Theatre in the Forest turns Romeo and Juliet into a colourful 1960s seaside postcard
PUBLISHED: 12:55 05 August 2019 | UPDATED: 12:55 05 August 2019
Review: Romeo and Juliet, by William Shakespeare, Red Rose Chain, Jimmy's Farm, Wherstead; until August 25
In these divided and uncertain days, Red Rose Chain's outdoor production at Jimmy's Farm of Romeo and Juliet absolutely hits the spot. Bursting at the seams with wit, intelligence and energy, Jo Carrick's interpretation has a beautiful lightness of touch that makes this oldest of stories suddenly feel like a breath of fresh air.
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In the mind's eyes of the memory, 60s Britain, where the production is set gives us the colour, music with vintage visual delights galore, like a seaside postcard. But these glory days also hint at the tragedy and violence from the start. A Punch and Judy booth, fittingly delivers the bad news prologue and cleverly with the crocodile doubles up as the apothecary. Juliet's age of 14 is not glossed over but confronted playfully by pointedly making Paris - Juliet's suitor Elvis and Jerry Lee Lewis like.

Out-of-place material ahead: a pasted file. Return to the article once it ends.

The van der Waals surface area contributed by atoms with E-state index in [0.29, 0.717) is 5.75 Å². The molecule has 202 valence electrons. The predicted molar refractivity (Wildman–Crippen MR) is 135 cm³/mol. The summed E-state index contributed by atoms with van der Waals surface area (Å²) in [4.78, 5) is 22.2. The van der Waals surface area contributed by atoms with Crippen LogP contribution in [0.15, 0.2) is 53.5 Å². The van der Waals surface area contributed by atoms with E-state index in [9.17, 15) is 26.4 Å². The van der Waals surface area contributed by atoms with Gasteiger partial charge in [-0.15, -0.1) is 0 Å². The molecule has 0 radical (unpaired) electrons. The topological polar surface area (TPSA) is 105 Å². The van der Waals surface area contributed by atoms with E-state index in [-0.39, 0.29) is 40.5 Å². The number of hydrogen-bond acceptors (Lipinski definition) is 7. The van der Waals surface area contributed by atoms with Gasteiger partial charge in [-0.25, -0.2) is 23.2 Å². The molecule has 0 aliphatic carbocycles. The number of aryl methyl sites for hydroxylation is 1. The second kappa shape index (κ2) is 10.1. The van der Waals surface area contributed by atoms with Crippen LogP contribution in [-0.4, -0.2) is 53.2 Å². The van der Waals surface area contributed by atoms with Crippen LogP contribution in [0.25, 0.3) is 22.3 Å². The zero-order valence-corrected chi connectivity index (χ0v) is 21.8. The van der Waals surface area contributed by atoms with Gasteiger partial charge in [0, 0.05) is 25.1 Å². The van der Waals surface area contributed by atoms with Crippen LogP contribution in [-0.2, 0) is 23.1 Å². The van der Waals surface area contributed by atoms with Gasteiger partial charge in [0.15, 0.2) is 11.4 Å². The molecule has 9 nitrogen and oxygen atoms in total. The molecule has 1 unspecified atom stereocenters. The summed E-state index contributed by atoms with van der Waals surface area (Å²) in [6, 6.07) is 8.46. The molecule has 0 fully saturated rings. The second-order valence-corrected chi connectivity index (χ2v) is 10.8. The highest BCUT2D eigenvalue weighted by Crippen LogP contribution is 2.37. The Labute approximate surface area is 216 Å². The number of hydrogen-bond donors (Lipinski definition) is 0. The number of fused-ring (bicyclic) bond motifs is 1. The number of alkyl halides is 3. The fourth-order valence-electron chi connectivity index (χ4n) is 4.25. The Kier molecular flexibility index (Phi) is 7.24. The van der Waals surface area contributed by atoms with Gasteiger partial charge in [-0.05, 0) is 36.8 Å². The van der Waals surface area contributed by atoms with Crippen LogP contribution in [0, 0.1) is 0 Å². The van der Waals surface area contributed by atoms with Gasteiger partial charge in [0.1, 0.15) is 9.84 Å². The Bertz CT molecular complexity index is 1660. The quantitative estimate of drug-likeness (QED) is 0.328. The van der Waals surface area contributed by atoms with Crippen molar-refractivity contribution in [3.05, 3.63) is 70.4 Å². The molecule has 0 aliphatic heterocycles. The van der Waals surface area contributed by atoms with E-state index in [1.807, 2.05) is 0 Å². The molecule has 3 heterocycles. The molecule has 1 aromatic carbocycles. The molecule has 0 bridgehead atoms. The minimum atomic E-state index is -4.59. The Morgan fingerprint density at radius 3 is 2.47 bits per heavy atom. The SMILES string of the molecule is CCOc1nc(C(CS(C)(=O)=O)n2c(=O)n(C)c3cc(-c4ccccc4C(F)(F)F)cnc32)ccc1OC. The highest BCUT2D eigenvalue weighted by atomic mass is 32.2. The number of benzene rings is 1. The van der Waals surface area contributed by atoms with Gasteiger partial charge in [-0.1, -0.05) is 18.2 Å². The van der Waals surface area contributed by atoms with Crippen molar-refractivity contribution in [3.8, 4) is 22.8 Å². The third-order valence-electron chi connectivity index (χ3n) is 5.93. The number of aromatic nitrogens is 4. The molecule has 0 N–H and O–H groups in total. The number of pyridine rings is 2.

Jo Carrick's adaptation is pacey without losing poignancy. When we drift away from the bard's words via James Bond, Psycho and most brilliantly Spartacus the humour makes the tragedy seem more real and greater for it.
The ensemble cast, as ever in Red Rose Chain productions, are outstanding. Alis Duff as the Nurse has a huge presence throughout. As darkness descends in the second half, Soroosh Lavansi as Lord Capulet intensely matches this. Jack Heydon as Romeo and Emily Rose as Juliet are a believable match. Doubling up as Tybalt and Father Lawrence Luke Wilson achieves a duality that adds to the contrasts within the play itself. And as Mercutio, Darren Latham's Queen Mab speech re-imagined as a 60s rock song is, in fact a good enough reason alone to go and see this show.
So, cliché or not, I will end on: do yourself a favour this summer and see this production.